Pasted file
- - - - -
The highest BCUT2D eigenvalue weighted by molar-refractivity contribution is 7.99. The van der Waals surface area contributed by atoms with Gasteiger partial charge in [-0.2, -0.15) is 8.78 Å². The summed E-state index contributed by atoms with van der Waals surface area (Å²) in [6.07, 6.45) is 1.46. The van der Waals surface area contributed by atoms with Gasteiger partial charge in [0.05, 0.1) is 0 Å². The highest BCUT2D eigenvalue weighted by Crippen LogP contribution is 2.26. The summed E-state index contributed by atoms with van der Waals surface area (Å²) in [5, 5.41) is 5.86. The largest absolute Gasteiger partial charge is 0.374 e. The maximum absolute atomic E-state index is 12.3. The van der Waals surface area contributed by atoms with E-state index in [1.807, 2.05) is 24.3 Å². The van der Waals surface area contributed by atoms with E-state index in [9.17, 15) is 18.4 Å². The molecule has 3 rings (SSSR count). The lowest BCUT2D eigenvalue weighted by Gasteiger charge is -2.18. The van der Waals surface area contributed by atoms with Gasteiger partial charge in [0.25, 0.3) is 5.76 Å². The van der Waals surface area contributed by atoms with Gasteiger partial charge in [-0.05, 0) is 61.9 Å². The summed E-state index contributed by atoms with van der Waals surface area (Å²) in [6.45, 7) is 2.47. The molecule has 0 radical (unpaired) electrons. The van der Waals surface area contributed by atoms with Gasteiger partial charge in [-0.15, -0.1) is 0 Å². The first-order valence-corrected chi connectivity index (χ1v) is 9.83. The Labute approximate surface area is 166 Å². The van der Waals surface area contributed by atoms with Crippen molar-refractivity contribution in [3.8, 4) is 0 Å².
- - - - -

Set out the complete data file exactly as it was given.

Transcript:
The highest BCUT2D eigenvalue weighted by molar-refractivity contribution is 7.99. The van der Waals surface area contributed by atoms with Gasteiger partial charge in [-0.2, -0.15) is 8.78 Å². The summed E-state index contributed by atoms with van der Waals surface area (Å²) in [6.07, 6.45) is 1.46. The van der Waals surface area contributed by atoms with Gasteiger partial charge in [0.05, 0.1) is 0 Å². The highest BCUT2D eigenvalue weighted by Crippen LogP contribution is 2.26. The summed E-state index contributed by atoms with van der Waals surface area (Å²) in [5, 5.41) is 5.86. The largest absolute Gasteiger partial charge is 0.374 e. The maximum absolute atomic E-state index is 12.3. The van der Waals surface area contributed by atoms with E-state index in [1.807, 2.05) is 24.3 Å². The van der Waals surface area contributed by atoms with E-state index in [9.17, 15) is 18.4 Å². The molecule has 3 rings (SSSR count). The lowest BCUT2D eigenvalue weighted by Gasteiger charge is -2.18. The van der Waals surface area contributed by atoms with Gasteiger partial charge in [0.25, 0.3) is 5.76 Å². The van der Waals surface area contributed by atoms with Gasteiger partial charge in [-0.05, 0) is 61.9 Å². The summed E-state index contributed by atoms with van der Waals surface area (Å²) in [6.45, 7) is 2.47. The molecule has 0 radical (unpaired) electrons. The van der Waals surface area contributed by atoms with Gasteiger partial charge in [-0.15, -0.1) is 0 Å². The first-order valence-corrected chi connectivity index (χ1v) is 9.83. The Labute approximate surface area is 166 Å². The van der Waals surface area contributed by atoms with Crippen molar-refractivity contribution in [3.8, 4) is 0 Å².